Rural communities at risk

Jean-Luc Lemahieu, chief representative of UNODC in Yangon, and Yong Kha project chief Disnadda Diskul have suggested that the Wa-enforced opium cultivation ban, along with inadequate developmental help, could lead to a major humanitarian crisis after 2005. Given the timescale for such an effort, combined with international sanctions that will forbid the necessary aid to reach either dictatorial Myanmar or the UWSA, it is unlikely that alternative ways of living will be developed before the opium ban takes effect, and therefore rural communities risk being sacrificed.

Since opium suppression is clearly not sustainable without outside aid, it is the Wa people who will suffer most from both the ban and the economic sanctions, while opium production may only be displaced elsewhere in Myanmar.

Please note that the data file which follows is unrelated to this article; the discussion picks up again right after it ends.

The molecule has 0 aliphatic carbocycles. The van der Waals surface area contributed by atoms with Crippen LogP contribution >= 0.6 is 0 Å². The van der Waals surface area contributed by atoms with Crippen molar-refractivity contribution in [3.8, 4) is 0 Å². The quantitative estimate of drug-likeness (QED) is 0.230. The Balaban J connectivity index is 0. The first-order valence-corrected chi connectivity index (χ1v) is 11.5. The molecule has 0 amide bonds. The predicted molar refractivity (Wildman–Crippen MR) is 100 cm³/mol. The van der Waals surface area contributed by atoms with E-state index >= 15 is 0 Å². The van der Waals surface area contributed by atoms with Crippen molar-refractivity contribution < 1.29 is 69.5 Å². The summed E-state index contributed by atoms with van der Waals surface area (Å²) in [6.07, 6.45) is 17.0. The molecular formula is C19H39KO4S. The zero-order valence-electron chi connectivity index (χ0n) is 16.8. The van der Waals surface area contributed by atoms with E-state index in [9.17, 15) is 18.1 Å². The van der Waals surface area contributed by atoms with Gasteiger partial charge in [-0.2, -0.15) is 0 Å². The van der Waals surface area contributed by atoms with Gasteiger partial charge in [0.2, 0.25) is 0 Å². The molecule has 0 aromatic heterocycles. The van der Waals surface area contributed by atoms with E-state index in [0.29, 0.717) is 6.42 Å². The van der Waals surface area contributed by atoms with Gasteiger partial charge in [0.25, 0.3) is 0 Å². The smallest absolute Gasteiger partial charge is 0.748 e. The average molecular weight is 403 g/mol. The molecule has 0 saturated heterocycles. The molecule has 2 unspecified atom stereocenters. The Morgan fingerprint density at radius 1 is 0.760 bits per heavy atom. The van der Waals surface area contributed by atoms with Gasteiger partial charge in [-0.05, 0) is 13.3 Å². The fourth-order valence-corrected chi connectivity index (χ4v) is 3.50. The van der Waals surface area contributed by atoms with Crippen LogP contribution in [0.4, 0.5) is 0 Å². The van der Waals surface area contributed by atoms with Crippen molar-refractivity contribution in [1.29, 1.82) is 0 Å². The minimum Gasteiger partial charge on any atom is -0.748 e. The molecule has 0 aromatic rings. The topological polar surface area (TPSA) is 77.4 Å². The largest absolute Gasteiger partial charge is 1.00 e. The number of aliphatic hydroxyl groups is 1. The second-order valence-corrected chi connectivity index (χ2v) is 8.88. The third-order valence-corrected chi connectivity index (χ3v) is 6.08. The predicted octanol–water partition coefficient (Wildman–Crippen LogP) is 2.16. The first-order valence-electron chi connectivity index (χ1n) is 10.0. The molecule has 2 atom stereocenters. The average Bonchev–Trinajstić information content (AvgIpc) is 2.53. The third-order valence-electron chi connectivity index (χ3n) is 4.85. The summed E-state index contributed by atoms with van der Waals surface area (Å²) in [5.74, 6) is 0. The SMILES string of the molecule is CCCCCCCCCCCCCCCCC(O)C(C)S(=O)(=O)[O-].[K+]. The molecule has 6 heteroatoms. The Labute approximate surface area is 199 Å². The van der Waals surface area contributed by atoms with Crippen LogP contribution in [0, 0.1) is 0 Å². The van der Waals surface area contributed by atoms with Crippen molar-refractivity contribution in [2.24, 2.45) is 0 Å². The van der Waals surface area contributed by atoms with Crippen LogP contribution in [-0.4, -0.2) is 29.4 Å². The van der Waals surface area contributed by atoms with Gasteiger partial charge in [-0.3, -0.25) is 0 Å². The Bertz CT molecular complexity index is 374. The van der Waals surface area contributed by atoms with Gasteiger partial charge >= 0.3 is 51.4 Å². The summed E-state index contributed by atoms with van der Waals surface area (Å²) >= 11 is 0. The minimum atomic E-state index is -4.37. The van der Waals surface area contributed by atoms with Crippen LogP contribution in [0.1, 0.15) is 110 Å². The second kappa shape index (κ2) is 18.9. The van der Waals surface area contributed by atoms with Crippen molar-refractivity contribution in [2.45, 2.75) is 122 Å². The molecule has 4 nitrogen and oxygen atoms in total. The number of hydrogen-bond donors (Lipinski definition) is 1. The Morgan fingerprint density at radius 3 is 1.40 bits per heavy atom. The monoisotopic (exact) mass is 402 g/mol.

About the author

Pierre-Arnaud Chouvy

Dr. Pierre-Arnaud Chouvy holds a Ph.D. in Geography from the Sorbonne University (Paris) and an HDR (Habilitation à diriger des recherches or "accreditation to supervise research"). He is a CNRS Research Fellow attached to the PRODIG research team (UMR 8586).

Pierre-Arnaud Chouvy est docteur en géographie, habilité à diriger des recherches (HDR), et chargé de recherche au CNRS. Il est membre de l'équipe PRODIG (UMR 8586).